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SQL Server to Access Database Table Export Program

Large companies tend to rely on many different types of databases, ranging in scale from a mainframe all the way down to a single-user database on an employee's PC. Frequently, new applications that require access to these databases appear, creating a complex web of dependencies between them. For example, a consultant may be hired to write an application that needs to read some data from an established SQL Server database. With ODBC, you can simply allow the consultant's application to attach to the database. However, this setup might pose a problem in certain situations:

  • The SQL Server administrator now has to maintain additional login information for the new application.

  • SQL Server performance may be negatively affected by the extra application.

  • Changing the SQL Server tables accessed by the new application may require changing the application code, which will be difficult after the consultant is long gone.

An easy answer to these problems is to build an export file on an automated basis for the new program to use. An Access database is an ideal format for this export file because the program can use it just as it would the SQL Server.

Building the Sample Program

In case you have not noticed, I like to rely on INI files a lot. There's a reason for this: They can make your program more useful. This result should be especially apparent in this example because the INI file contains all the information the program needs to perform the export operation. You can compile the program once and use several INI files for different exports. It is intended to be a command-line utility, and is executed like this:

MDBMAKE C:\Data\REVENUE.INI

MDBMAKE C:\Data\Employee.INI

The INI files themselves contain information that the program needs to connect to the SQL Server and create the Access tables. For example, entries specify the Access database (destination database) and the SQL Server connect string (source database):

DBFile=\\MYSERVER\PUBLIC\HRDATA\HRDATA.MDB

SQLConnect="ODBC:DATABASE=personnel:uid=fred:pwd=garvin:DSN=MYSQLDB"

Next, the [Tables] section specifies the name and number of tables you want to create:

[Tables]
Tables=4
Table1SQL=hrinfo
Table1MDB=hrinfo

Table1INI=hrinfo

Each table also contains a section that specifies the number and type of the fields in the table. For example, the hrinfo section might look like this:

[hrinfo]
Fields=2
Fd1Name="EmployeeID"
Fd1Type=DOUBLE
Fd2Name="Name"
Fd2Type=TEXT
Fd2Size=40

While executing, the program uses For loops to browse through each section in the INI file because it needs the field information. For example, the hrinfo table created by the program has two fields: EmployeeID, which is of type Double, and Name, which is a 40-character text field.

Understanding the Sample Program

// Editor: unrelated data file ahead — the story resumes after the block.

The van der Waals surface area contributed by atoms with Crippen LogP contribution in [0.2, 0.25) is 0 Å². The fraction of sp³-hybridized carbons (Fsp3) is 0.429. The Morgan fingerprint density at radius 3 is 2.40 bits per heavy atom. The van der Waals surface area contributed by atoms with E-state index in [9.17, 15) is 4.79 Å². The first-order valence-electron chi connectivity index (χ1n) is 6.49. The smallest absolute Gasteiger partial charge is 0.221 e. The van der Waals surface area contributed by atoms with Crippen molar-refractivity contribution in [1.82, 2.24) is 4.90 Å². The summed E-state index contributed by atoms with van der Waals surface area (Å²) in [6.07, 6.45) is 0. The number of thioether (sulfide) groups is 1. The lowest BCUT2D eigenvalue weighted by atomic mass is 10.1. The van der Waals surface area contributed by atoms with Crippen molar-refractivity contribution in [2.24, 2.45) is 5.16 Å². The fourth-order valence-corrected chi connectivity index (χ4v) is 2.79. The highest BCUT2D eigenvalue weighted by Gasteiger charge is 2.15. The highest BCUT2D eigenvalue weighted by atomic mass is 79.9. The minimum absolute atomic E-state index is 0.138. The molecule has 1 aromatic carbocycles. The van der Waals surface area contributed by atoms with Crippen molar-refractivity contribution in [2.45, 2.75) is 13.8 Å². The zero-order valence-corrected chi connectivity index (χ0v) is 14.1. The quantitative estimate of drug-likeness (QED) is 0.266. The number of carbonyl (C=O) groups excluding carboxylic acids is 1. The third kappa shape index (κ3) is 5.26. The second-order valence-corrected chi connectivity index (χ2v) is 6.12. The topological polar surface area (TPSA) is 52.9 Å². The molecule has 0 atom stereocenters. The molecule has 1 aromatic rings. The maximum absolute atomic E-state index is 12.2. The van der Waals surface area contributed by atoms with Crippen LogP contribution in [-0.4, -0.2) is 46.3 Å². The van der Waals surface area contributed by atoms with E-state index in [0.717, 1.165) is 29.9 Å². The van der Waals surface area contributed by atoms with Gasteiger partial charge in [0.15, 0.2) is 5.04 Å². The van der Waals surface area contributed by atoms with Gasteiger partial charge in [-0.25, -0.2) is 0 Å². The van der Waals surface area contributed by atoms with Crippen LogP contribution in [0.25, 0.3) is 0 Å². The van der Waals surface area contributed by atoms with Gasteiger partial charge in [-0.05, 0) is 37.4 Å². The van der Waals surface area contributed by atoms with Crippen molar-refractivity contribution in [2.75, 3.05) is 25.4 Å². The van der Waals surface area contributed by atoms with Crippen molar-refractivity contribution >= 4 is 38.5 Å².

The SQL export program has just a few generic functions and no real user interface (other than a progress screen). The important functions are as follows:

  • CreateLocalFile. Creates the database (MDB) file.

  • CreateTable. Creates an empty table in the database.

  • TransferTable. Transfers data from the SQL Server table to the new database.

  • Main. Controls the flow of the program.

These functions are shown in Listing 23.3. Following the listing is an explanation of what happens during a sample program run.

Listing 23.3  Transferring Information from SQL to Access

'Important variables:
Dim dbLocal As Database     'Destination database (Access)
Dim dbSQL As Database       'Source database (MS SQL Server)
Dim sDBLocalPath As String  'Path to destination database
Dim sINIPath As String      'Path to INI File

Sub Main()
    Dim sConnect As String      'SQL Server Connect String
    Dim nTables As Integer      'Number of tables to transfer
    Dim nCurTable As Integer    'Counter for current table
    Dim sSQLTable As String     'Name of the SQL table
    Dim sMDBTable As String     'Name of the Access table
    Dim sSection As String      'INI file [Section]
    Dim nCommand As Integer     'Commands can be run on the
    Dim sCommand As String      'Access database (i.e. create index)
        
    'GET INI FILE NAME
    sINIPath = App.Path & "\SQLXPORT.ini"
    If Trim$(Command$) <> "" Then sINIPath = Command$
    
    'READ INFO FROM THE INI FILE
    sDBLocalPath = sGetINIString(sINIPath, "General", "DBFile", "test.mdb")
    sConnect = sGetINIString(sINIPath, "General", "SQLConnect", "ODBC;")
    nTables = CInt(sGetINIString(sINIPath, "Tables", "Tables", "0"))
    
    'SHOW FORM AND CONNECT TO SQL SERVER
    frmWait.Show
    frmWait.lblWait = "Connecting to SQL Server..."
    DoEvents
    On Error GoTo MainError
    Set dbSQL = OpenDatabase("", False, True, sConnect)
        
    'CALL FUNCTION TO CREATE MDB FILE
    frmWait.lblWait = "Creating MDB file..."
    DoEvents
    CreateLocalFile
    DoEvents
    
    'CREATE TABLES IN THE NEW MDB FILE
    For nCurTable = 1 To nTables
        sSQLTable = sGetINIString(sINIPath, "tables", "table" & nCurTable & _
[ccc]                              "SQL", "none")
        sMDBTable = sGetINIString(sINIPath, "tables", "table" & nCurTable & _   
[ccc]                             "MDB", "none")
        sSection = sGetINIString(sINIPath, "tables", "table" & nCurTable & _ 
[ccc]                             "INI", "none")
        frmWait.lblWait = "Transferring " & sMDBTable
        TransferTable sSQLTable, sMDBTable, sSection
    Next nCurTable
                
    'THE DATABASE HAS BEEN CREATED, RUN COMMANDS ON IT IF NECESSARY
    nCommand = 0
    sCommand = ""
    While sCommand <> "?"
        If nCommand <> 0 Then dbLocal.Execute sCommand
        nCommand = nCommand + 1
        sCommand = sGetINIString(sINIPath, "General", "Command" & nCommand, "?")
    Wend
       
    'CLOSE EVERYTHING DOWN AND END
    frmWait.lblWait = "Disconnecting..."
    dbLocal.Close
    dbSQL.Close
    Unload frmWait
    DoEvents
    End

MainError:
    frmWait.Hide
    Screen.MousePointer = vbDefault
    WriteErrMsg "Main - Error " & Err & ": " & Error
    End
    Exit Sub

End Sub
Sub TransferTable(sSQLTable As String, sLocalTable As String, sSection As _ 
[ccc]            String)

'This function transfers data from SQL server to an Access table
    
    Dim rstemp As Recordset 'SQL recordset
    Dim aTable As Recordset 'Access table
    Dim nTemp As Integer    '  Counter
    Dim nFields As Integer  '  variables
    Dim nCount As Integer   '
    Dim sSQL As String      'SQL statement
    Dim sTemp As String